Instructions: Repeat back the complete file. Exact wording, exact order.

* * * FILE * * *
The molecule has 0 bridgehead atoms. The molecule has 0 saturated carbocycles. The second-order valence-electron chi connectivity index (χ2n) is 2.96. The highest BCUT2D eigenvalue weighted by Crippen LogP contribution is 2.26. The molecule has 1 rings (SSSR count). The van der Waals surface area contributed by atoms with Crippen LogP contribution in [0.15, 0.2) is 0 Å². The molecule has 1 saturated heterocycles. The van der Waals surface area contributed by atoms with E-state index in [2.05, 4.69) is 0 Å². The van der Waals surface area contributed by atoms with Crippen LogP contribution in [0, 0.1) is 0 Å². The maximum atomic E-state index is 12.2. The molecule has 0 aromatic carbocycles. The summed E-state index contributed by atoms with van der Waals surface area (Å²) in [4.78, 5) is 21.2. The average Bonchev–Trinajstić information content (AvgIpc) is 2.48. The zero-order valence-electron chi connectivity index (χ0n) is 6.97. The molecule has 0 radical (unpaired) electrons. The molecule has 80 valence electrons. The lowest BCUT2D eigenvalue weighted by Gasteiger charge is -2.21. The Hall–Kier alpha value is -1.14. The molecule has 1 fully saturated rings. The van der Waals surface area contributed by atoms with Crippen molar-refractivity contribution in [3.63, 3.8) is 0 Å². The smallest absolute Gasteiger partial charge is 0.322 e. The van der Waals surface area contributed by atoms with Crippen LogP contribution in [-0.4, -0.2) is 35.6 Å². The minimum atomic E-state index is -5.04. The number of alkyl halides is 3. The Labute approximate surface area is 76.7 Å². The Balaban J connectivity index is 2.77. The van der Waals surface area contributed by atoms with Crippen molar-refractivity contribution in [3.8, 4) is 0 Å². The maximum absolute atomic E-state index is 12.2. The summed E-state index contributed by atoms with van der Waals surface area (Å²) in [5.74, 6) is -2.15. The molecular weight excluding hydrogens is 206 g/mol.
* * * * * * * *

The molecule has 0 bridgehead atoms. The molecule has 0 saturated carbocycles. The second-order valence-electron chi connectivity index (χ2n) is 2.96. The highest BCUT2D eigenvalue weighted by Crippen LogP contribution is 2.26. The molecule has 1 rings (SSSR count). The van der Waals surface area contributed by atoms with Crippen LogP contribution in [0.15, 0.2) is 0 Å². The molecule has 1 saturated heterocycles. The van der Waals surface area contributed by atoms with E-state index in [2.05, 4.69) is 0 Å². The van der Waals surface area contributed by atoms with Crippen LogP contribution in [0, 0.1) is 0 Å². The maximum atomic E-state index is 12.2. The molecule has 0 aromatic carbocycles. The summed E-state index contributed by atoms with van der Waals surface area (Å²) in [4.78, 5) is 21.2. The average Bonchev–Trinajstić information content (AvgIpc) is 2.48. The zero-order valence-electron chi connectivity index (χ0n) is 6.97. The molecule has 0 radical (unpaired) electrons. The molecule has 80 valence electrons. The lowest BCUT2D eigenvalue weighted by Gasteiger charge is -2.21. The Hall–Kier alpha value is -1.14. The molecule has 1 fully saturated rings. The van der Waals surface area contributed by atoms with Crippen molar-refractivity contribution in [3.63, 3.8) is 0 Å². The smallest absolute Gasteiger partial charge is 0.322 e. The van der Waals surface area contributed by atoms with Crippen LogP contribution in [-0.4, -0.2) is 35.6 Å². The minimum atomic E-state index is -5.04. The number of alkyl halides is 3. The Labute approximate surface area is 76.7 Å². The Balaban J connectivity index is 2.77. The van der Waals surface area contributed by atoms with Crippen molar-refractivity contribution in [3.8, 4) is 0 Å². The maximum absolute atomic E-state index is 12.2. The summed E-state index contributed by atoms with van der Waals surface area (Å²) in [5.74, 6) is -2.15. The molecular weight excluding hydrogens is 206 g/mol.